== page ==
In the arms control community, the third pillar of the Treaty on the Non-Proliferation of Nuclear Weapons (NPT) — the right to peacefully use nuclear energy — is like the ugly duckling, marginalized while the other two pillars — non-proliferation and disarmament — are more loudly championed.
Nonetheless, the right to peaceful use of nuclear energy technology is an equal pillar of the treaty, and an increasingly important one as the international community struggles to grapple with climate change.
The United Nations Secretary-General’s Advisory Group on Energy and Climate Change today released a report that clearly outlines how a carbon-based energy market contributes to climate change:
At the global level, the energy system – supply, transformation, delivery and use – is the dominant contributor to climate change, representing around 60 per cent of total current greenhouse gas (GHG) emissions.
Emissions from the combustion of fossil fuels are major contributors to the unpredictable effects of climate change, and to urban air pollution and acidification of land and water.
The report also emphasizes that the energy industry will have to be at the forefront of reform towards more sustainable, responsible, environmentally-friendly technology in order to mitigate against climate-change causing greenhouse gas emissions:
Reducing the carbon intensity of energy – that is, the amount of carbon emitted per unit of energy consumed – is a key objective in reaching long- term climate goals. As long as the primary energy mix is biased towards fossil fuels, this would be difficult to achieve with currently available fossil fuel-based energy technologies. Given that the world economy is expected to double in size over the next twenty years, the world’s consumption of energy will also increase significantly if energy supply, conversion and use continue to be inefficient. Energy system design, providing stronger incentives for reduced GHG emissions in supply and increased end-use efficiency, will therefore be critical for reducing the risk of irreversible, catastrophic climate change.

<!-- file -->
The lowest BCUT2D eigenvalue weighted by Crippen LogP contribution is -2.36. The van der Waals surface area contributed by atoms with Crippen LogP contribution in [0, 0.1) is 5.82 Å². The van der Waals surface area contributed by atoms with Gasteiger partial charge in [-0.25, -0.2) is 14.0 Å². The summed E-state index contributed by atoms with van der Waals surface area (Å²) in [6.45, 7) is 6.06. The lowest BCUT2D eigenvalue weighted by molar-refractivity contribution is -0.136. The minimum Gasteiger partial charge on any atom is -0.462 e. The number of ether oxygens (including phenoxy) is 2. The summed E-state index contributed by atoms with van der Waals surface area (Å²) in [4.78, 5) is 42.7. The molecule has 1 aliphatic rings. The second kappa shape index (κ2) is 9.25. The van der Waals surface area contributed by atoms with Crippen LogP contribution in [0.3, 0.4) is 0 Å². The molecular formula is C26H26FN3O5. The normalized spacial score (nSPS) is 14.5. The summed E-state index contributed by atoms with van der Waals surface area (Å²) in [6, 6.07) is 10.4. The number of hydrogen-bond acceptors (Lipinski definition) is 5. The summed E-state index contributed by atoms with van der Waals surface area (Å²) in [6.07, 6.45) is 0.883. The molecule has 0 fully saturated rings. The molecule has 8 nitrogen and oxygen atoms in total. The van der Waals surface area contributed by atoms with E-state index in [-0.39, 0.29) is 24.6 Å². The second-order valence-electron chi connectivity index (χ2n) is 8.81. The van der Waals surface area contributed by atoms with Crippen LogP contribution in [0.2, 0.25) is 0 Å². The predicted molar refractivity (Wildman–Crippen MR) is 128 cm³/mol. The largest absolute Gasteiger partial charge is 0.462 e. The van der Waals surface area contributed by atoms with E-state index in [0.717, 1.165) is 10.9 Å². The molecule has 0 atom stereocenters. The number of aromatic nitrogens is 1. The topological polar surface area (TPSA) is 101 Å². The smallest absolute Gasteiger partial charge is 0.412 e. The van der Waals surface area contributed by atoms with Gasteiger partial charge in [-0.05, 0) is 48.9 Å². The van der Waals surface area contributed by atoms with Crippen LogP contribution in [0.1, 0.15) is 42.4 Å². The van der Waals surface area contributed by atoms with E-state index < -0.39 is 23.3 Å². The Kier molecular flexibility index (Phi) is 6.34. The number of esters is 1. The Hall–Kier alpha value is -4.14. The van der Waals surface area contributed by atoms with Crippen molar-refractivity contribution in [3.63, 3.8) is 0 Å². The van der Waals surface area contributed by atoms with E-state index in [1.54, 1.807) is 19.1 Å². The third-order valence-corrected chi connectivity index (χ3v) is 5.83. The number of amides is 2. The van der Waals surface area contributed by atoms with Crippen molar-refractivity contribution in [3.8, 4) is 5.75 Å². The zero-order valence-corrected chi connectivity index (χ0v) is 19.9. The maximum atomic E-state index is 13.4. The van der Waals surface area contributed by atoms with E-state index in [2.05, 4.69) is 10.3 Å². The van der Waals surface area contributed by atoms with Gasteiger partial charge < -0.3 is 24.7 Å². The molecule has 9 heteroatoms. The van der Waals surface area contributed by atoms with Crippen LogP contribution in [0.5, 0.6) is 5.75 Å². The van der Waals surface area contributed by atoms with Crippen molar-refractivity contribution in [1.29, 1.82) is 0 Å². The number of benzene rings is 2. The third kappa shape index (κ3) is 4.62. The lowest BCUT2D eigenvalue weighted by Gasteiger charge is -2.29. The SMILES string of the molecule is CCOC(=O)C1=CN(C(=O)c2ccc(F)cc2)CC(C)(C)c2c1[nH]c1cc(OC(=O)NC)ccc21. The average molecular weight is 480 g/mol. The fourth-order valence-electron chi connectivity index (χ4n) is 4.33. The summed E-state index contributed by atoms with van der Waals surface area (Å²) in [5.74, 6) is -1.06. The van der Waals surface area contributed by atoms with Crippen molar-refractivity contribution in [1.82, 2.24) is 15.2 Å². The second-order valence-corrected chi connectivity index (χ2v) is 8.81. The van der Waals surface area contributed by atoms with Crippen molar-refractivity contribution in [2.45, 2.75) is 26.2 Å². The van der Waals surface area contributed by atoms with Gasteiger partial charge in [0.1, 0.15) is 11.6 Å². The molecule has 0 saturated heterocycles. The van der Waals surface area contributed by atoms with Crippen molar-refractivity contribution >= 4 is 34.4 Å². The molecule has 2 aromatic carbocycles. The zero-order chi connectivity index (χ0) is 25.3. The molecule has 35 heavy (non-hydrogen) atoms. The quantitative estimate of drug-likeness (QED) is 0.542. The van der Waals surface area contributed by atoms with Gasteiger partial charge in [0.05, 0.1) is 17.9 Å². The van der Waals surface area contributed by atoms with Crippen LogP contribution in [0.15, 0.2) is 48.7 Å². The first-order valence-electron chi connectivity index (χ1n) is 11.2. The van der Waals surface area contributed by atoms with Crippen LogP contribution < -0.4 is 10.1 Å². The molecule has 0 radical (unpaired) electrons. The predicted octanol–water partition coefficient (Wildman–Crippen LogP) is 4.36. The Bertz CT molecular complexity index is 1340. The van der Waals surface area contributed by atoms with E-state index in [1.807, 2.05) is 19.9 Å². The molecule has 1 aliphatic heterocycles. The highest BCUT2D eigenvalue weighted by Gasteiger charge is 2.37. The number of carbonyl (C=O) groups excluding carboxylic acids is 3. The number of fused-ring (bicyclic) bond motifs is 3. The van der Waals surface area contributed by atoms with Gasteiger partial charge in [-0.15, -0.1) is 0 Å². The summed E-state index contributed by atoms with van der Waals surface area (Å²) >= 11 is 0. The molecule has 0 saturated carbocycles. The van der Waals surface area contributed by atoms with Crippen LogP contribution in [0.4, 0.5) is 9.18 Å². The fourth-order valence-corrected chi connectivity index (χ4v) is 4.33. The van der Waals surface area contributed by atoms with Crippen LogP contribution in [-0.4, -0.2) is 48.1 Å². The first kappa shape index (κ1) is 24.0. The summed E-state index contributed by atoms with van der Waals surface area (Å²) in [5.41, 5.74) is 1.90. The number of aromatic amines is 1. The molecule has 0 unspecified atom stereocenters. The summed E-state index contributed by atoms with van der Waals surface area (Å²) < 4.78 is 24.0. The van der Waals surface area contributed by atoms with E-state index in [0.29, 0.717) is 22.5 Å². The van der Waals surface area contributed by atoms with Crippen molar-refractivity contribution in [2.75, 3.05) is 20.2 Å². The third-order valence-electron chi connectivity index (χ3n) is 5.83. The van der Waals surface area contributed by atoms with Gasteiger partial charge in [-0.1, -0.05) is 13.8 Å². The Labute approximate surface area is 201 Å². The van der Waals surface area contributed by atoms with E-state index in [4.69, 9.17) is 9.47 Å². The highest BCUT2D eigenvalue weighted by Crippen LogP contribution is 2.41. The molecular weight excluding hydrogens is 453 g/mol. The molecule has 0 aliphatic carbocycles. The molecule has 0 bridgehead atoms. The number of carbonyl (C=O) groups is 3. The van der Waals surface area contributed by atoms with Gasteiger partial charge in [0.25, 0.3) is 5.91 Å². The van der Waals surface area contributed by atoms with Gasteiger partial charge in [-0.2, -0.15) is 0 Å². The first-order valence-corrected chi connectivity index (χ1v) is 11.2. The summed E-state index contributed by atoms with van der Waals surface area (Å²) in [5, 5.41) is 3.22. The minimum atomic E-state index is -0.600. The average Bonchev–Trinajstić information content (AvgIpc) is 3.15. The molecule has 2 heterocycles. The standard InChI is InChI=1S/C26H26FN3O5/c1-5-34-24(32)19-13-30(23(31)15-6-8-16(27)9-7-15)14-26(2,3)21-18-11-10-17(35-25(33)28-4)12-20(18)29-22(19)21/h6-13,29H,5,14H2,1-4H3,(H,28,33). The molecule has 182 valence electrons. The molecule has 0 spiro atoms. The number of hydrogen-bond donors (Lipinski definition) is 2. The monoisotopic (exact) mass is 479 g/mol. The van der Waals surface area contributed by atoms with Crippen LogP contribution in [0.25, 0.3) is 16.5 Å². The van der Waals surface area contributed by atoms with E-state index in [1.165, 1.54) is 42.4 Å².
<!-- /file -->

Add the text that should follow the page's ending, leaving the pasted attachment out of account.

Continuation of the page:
Especially after the failure of COP15 and the resulting Copenhagen Accord to provide binding commitments on the part of States Parties to mitigate against rising greenhouse gas emissions, affected nations might look for rigorous support of nuclear energy at the NPT RevCon.
Moreover, the UN report adds that the push for cleaner energy technologies also comes at a time when the Millennium Development Goals call for universal energy access, especially lacking amongst the world’s poor:
Worldwide, approximately 3 billion people rely on traditional biomass for cooking and heating, and about 1.5 billion have no access to electricity. Up to a billion more have access only to unreliable electricity networks. The “energy-poor” suffer the health consequences of inefficient combustion of solid fuels in inadequately ventilated buildings, as well as the economic consequences of insufficient power for productive income-generating activities and for other basic services such as health and education. In particular, women and girls in the developing world are disproportionately affected in this regard.
If the international community designs to both decrease greenhouse gas emissions and expand energy access, then nuclear energy emerges as the least-bad currently available option en route to sustainable energy and away from fossil fuel consumption.
Yes, there are proliferation risks involved in peaceful nuclear energy use. Yes, there are environmental concerns. The international community should make every effort to secure nuclear energy facilities while also hastening the move towards other alternatives.
But nuclear energy expansion can be a stepping stone towards those cleaner technologies, a necessary evil that nonetheless should be emphasized and supported as a way to mitigate against climate change-causing greenhouse gas emissions, reduce our dependence on fossil fuel consumption, and broaden energy access to all.
The end goal is still clean technologies that don’t carry proliferation risks, like hydro, solar, and wind. However, given our competing priorities – tackling climate change, reducing energy poverty, and providing security against proliferation risks – nuclear energy as a necessary evil en route to a global economy that can fully support renewable energy might be our best option.